‘Life of Pi’
When I began to read this novel, I knew I was about to start reading something special. A book does not become a bestseller out of the blue. So I expected a lot of this book, and I was somewhat surprised that I wasn’t really enjoying the first pages. I found it rather boring actually, too many detailistic descriptions. Pi, the protagonist of the book, talks about his childhood in India. He also describes how he began to develop his love for religions. Yes, religions, plural, he doesn’t only follow Hinduism, but also Islam and Christianity. ‘I just love God’, says Pi. When I continued reading through the first part of the three, the story took a completely different turn, it became exciting, a real page turner, I have to admit. The writer, Yann Martel, did a really good job of making the reader want to continue reading, it’s as if he is rewarding you for finishing the first part. The second part starts with the sinking of the boat heading for Canada with all the animals and Pi’s family aboard.
Unfortunately, Pi is the only human survivor and soon he discovers that the other survivors are an orangutan, a hyena, a zebra and Richard Parker, a giant Bengal Tiger. Of course the animals start to eat each other. After a week the only animal left is Richard Parker. And Pi. From this point the story really gets going. Pi, knowing he is going to have a hard time surviving by the lack of food and water, now also has to worry about not getting eaten by a tiger, so he decides he has to help and befriend the beast.
The tiger and the boy start to bond with each other, mainly because Pi shares his food, which exists of fish out of the Pacific Ocean. The two come across all kinds of strange things. At one point they finally strand on solid grounds, but it eventually turns out to be an island with toxic algae that eat flesh. As I write it down here it all seems very unbelievable, but when you are actually reading the book everything seems to make perfect sense. The story ends with the two ‘friends’ arriving on the coast of Mexico. Richard Parker escapes immediately to the jungle nearby. Pi tells his survival story to two Japanese officials who want to find out why and where the ship sunk. Of course, they can’t take Pi seriously when they hear a story of a boy who survived on a life boat with a giant Bengal tiger. Then Pi tells the story again, but now with human survivors, and he asks them which they like better. They both like the animal story better.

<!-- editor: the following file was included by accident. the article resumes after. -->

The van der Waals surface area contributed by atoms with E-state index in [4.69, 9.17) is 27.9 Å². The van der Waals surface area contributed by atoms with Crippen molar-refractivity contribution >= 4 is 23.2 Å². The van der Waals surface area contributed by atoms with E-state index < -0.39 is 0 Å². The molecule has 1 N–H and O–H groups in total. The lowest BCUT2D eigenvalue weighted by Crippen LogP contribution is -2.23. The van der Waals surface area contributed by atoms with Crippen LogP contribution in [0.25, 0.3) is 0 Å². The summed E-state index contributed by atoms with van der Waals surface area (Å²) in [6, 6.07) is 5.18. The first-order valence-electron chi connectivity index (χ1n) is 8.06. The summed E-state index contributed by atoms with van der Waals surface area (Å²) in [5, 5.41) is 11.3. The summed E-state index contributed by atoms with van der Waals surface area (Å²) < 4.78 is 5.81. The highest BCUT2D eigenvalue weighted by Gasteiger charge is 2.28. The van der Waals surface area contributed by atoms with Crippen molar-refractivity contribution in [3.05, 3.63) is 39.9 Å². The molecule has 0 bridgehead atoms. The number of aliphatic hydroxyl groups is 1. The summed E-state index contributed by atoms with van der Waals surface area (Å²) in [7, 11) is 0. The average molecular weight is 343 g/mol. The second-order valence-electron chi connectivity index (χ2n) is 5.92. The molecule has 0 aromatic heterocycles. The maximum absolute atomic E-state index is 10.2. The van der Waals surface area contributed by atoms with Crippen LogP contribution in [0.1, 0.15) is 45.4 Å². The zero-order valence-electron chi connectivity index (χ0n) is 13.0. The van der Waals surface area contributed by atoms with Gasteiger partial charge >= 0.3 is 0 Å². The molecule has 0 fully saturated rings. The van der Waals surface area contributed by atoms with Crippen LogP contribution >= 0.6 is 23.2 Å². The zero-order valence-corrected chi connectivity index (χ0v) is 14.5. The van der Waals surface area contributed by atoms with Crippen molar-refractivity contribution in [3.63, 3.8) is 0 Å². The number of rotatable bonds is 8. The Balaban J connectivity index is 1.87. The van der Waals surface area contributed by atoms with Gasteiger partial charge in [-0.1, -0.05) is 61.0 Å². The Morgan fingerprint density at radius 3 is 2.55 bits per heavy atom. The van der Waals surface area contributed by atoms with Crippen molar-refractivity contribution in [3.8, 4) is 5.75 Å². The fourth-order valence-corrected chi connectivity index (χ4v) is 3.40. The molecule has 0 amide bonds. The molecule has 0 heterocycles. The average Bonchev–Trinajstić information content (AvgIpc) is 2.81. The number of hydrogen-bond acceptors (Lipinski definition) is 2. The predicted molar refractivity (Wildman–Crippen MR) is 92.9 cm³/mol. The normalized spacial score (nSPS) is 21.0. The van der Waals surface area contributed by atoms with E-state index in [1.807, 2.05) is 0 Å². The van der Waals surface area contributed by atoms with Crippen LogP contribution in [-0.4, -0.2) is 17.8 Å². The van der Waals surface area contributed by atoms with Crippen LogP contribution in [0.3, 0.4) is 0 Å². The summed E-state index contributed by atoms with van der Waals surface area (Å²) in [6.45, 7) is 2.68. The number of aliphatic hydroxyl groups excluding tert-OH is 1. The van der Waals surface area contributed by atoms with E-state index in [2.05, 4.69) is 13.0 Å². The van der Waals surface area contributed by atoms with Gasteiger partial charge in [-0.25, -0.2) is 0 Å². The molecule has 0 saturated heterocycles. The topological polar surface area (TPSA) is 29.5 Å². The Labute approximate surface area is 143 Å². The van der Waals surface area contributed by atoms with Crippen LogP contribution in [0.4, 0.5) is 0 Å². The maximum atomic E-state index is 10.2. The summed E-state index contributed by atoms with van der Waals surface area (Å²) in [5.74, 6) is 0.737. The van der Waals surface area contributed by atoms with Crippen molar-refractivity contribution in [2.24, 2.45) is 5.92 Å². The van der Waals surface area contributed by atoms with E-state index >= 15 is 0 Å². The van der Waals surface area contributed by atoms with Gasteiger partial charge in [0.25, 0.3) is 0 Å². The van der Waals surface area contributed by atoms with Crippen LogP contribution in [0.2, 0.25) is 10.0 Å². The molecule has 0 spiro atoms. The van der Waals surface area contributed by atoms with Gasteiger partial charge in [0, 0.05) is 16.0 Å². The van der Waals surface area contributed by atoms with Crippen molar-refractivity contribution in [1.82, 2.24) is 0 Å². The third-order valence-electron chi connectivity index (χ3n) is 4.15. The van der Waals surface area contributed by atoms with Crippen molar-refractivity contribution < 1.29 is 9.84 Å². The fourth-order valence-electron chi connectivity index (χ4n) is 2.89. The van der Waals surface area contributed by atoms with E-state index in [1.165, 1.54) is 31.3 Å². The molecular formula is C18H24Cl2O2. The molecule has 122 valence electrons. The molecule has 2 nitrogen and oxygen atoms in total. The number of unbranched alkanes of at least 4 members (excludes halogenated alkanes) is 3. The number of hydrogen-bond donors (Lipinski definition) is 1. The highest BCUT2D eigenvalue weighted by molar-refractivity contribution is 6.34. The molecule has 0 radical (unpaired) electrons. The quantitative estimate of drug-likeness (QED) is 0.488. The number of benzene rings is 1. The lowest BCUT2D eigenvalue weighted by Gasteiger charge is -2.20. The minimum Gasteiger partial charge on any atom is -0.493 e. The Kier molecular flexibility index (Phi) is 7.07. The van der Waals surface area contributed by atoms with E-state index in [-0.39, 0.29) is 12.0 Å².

What really surprised me is that the underlying theme of this book is religion. When I read the cover I didn’t immediately think of religion. In the first part you read that Pi is committed to God and religions. But during the reading you don’t feel like ‘this book is a theological novel’. Pi is quite philosophical though, but when you’re floating for 272 days on a life boat I find that pretty logical. I recommend this book to everyone, although you have to fight your way through the first pages.